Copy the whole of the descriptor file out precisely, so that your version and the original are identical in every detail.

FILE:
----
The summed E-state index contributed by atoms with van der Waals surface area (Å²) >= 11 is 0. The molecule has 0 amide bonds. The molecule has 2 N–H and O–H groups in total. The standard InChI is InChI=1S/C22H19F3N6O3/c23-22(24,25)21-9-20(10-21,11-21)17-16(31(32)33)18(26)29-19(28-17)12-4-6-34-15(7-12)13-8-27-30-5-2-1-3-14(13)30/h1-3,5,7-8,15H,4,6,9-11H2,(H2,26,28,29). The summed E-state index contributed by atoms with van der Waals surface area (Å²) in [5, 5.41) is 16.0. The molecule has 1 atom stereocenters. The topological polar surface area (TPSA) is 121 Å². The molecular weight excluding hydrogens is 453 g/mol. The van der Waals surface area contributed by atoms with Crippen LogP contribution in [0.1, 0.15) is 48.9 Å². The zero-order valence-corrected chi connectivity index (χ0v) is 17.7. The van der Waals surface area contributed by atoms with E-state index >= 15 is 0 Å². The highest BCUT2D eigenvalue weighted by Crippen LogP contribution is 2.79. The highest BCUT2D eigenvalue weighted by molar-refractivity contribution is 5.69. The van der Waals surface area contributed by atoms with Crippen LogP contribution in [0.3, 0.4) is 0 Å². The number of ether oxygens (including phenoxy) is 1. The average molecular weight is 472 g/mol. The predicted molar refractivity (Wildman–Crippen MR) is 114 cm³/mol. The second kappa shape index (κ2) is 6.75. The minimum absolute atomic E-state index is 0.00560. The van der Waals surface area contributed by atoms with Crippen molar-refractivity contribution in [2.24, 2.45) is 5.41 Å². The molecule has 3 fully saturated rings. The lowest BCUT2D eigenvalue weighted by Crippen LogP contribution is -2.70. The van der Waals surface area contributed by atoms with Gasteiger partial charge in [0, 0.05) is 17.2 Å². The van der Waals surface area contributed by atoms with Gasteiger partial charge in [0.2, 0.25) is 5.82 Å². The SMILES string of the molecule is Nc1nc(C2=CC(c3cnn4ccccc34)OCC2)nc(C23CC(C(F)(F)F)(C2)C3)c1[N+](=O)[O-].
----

The summed E-state index contributed by atoms with van der Waals surface area (Å²) >= 11 is 0. The molecule has 0 amide bonds. The molecule has 2 N–H and O–H groups in total. The standard InChI is InChI=1S/C22H19F3N6O3/c23-22(24,25)21-9-20(10-21,11-21)17-16(31(32)33)18(26)29-19(28-17)12-4-6-34-15(7-12)13-8-27-30-5-2-1-3-14(13)30/h1-3,5,7-8,15H,4,6,9-11H2,(H2,26,28,29). The summed E-state index contributed by atoms with van der Waals surface area (Å²) in [5, 5.41) is 16.0. The molecule has 1 atom stereocenters. The topological polar surface area (TPSA) is 121 Å². The molecular weight excluding hydrogens is 453 g/mol. The van der Waals surface area contributed by atoms with Crippen LogP contribution in [0.1, 0.15) is 48.9 Å². The zero-order valence-corrected chi connectivity index (χ0v) is 17.7. The van der Waals surface area contributed by atoms with E-state index >= 15 is 0 Å². The highest BCUT2D eigenvalue weighted by Crippen LogP contribution is 2.79. The highest BCUT2D eigenvalue weighted by molar-refractivity contribution is 5.69. The van der Waals surface area contributed by atoms with Crippen LogP contribution in [0.3, 0.4) is 0 Å². The number of ether oxygens (including phenoxy) is 1. The average molecular weight is 472 g/mol. The predicted molar refractivity (Wildman–Crippen MR) is 114 cm³/mol. The second kappa shape index (κ2) is 6.75. The minimum absolute atomic E-state index is 0.00560. The van der Waals surface area contributed by atoms with Crippen molar-refractivity contribution in [2.24, 2.45) is 5.41 Å². The molecule has 3 fully saturated rings. The lowest BCUT2D eigenvalue weighted by Crippen LogP contribution is -2.70. The van der Waals surface area contributed by atoms with Gasteiger partial charge in [0, 0.05) is 17.2 Å². The van der Waals surface area contributed by atoms with Gasteiger partial charge in [0.2, 0.25) is 5.82 Å². The SMILES string of the molecule is Nc1nc(C2=CC(c3cnn4ccccc34)OCC2)nc(C23CC(C(F)(F)F)(C2)C3)c1[N+](=O)[O-].